• Building the index of the words contained in the file: If the lexer-based words scanner implementation is used, the lexer is passed to the DefaultWordsScanner constructor.

The lexer used for syntax highlighting can be invoked incrementally to process only the changed part of a file, whereas lexers used in other contexts are always called to process an entire file, or a complete language construction embedded in a file in a different language. An important requirement for a syntax highlighting lexer, required for incremental lexing, is that its state must be represented by a single integer number (returned from Lexer.getState()). That state will be passed to the Lexer.start() method, along with the start offset of the fragment to process, when lexing is resumed from the middle of a file. Lexers used in other contexts can always return 0 from the getState() method if their state has a more complex internal representation.

The easiest way to create a lexer for a custom language plugin is to use JFlex. IDEA contains adapter classes (FlexLexer and FlexAdapter) that adapt JFlex lexers to the IDEA lexer API. The Plugin Development package includes a patched version of JFlex 1.4.1 (tools/jflex) and lexer skeleton file (tools/jflex/idea-flex.skeleton) which can be used for creating lexers compatible with FlexAdapter. The patched version of JFlex provides a new command line option --charat which changes the JFlex generated code so that it works with the IDEA skeleton (which passes the source data for lexing as a CharSequence and not as an array of characters).


For developing lexers using JFlex, the JFlex Support plugin can be useful. It provides syntax highlighting and other useful features for editing JFlex files.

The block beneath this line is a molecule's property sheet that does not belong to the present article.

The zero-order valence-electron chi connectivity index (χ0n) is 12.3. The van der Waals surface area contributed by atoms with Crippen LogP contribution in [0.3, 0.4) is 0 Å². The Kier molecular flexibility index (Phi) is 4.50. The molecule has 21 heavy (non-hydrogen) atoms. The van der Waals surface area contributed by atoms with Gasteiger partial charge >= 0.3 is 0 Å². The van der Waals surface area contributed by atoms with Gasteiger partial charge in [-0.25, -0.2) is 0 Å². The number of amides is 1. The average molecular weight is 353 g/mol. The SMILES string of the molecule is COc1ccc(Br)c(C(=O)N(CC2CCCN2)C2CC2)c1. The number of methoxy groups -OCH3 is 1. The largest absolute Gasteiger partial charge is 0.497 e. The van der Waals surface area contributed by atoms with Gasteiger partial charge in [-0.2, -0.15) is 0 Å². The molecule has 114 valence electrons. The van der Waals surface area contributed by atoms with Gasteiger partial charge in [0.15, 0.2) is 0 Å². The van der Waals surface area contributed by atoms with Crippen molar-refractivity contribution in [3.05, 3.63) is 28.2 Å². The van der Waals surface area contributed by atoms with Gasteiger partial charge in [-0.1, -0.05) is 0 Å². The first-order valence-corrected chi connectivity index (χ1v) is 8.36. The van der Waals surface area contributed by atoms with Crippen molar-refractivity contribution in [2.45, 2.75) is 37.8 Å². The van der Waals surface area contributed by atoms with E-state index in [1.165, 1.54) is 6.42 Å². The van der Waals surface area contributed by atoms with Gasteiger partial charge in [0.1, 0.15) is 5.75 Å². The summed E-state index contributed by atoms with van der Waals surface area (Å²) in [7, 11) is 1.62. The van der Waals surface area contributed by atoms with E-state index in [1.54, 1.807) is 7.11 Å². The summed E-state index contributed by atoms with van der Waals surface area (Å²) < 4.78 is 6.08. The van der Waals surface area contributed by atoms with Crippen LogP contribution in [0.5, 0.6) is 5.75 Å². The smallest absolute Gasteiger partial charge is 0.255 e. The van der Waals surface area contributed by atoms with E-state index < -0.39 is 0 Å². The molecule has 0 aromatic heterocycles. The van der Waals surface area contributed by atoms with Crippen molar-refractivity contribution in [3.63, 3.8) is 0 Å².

Note that lexers, and in particular JFlex-based lexers, need to be created in such a way that they always match the entire contents of the file, without any gaps between tokens, and generate special tokens for characters which are not valid at their location. Lexers must never abort prematurely because of an invalid character.

Types of tokens for lexers used in IDEA are defined by instances of IElementType. A number of token types common for all languages are defined in the TokenType interface; custom language plugins should reuse these token types wherever applicable. For all other token types, the plugin needs to create new IElementType instances and associate with the language in which the token type is used. The same IElementType instance should be returned every time a particular token type is encountered by the lexer.

An important feature which can be implemented at lexer level is mixing languages within a file (for example, embedding fragments of Java code in some template language). If a language supports embedding its fragments in another language, it needs to define the chameleon token types for different types of fragments which can be embedded, and these token types need to implement the IChameleonElementType interface. The lexer of the enclosing language needs to return the entire fragment of the embedded language as a single chameleon token, of the type defined by the embedded language. To parse the contents of the chameleon token, IDEA will call the parser of the embedded language through a call to IChameleonElementType.parseContents().

to be continued